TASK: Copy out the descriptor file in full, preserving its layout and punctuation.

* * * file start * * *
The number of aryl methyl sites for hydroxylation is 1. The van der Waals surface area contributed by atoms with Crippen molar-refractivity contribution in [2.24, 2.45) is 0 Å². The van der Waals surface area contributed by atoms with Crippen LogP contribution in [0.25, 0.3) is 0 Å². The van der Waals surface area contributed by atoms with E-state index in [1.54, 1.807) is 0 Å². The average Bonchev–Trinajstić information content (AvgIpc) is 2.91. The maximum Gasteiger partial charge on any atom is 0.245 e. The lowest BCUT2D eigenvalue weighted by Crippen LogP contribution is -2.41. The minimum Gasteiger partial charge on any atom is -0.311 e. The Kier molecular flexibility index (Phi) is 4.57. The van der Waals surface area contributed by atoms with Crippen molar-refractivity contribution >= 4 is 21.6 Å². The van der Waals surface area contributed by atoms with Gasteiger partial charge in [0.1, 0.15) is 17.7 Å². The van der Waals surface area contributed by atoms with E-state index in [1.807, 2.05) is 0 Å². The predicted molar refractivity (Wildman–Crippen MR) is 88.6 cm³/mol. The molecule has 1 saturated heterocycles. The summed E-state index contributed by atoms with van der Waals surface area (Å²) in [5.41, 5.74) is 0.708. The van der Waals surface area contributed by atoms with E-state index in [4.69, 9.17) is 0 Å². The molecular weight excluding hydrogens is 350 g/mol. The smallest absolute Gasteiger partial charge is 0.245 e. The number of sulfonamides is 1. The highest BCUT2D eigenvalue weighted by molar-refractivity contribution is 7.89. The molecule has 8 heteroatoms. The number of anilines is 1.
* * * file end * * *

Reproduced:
The number of aryl methyl sites for hydroxylation is 1. The van der Waals surface area contributed by atoms with Crippen molar-refractivity contribution in [2.24, 2.45) is 0 Å². The van der Waals surface area contributed by atoms with Crippen LogP contribution in [0.25, 0.3) is 0 Å². The van der Waals surface area contributed by atoms with E-state index in [1.54, 1.807) is 0 Å². The average Bonchev–Trinajstić information content (AvgIpc) is 2.91. The maximum Gasteiger partial charge on any atom is 0.245 e. The lowest BCUT2D eigenvalue weighted by Crippen LogP contribution is -2.41. The minimum Gasteiger partial charge on any atom is -0.311 e. The Kier molecular flexibility index (Phi) is 4.57. The van der Waals surface area contributed by atoms with Crippen molar-refractivity contribution >= 4 is 21.6 Å². The van der Waals surface area contributed by atoms with Gasteiger partial charge in [0.1, 0.15) is 17.7 Å². The van der Waals surface area contributed by atoms with E-state index in [1.807, 2.05) is 0 Å². The predicted molar refractivity (Wildman–Crippen MR) is 88.6 cm³/mol. The molecule has 1 saturated heterocycles. The summed E-state index contributed by atoms with van der Waals surface area (Å²) in [5.41, 5.74) is 0.708. The van der Waals surface area contributed by atoms with E-state index in [4.69, 9.17) is 0 Å². The molecular weight excluding hydrogens is 350 g/mol. The smallest absolute Gasteiger partial charge is 0.245 e. The number of sulfonamides is 1. The highest BCUT2D eigenvalue weighted by molar-refractivity contribution is 7.89. The molecule has 8 heteroatoms. The number of anilines is 1.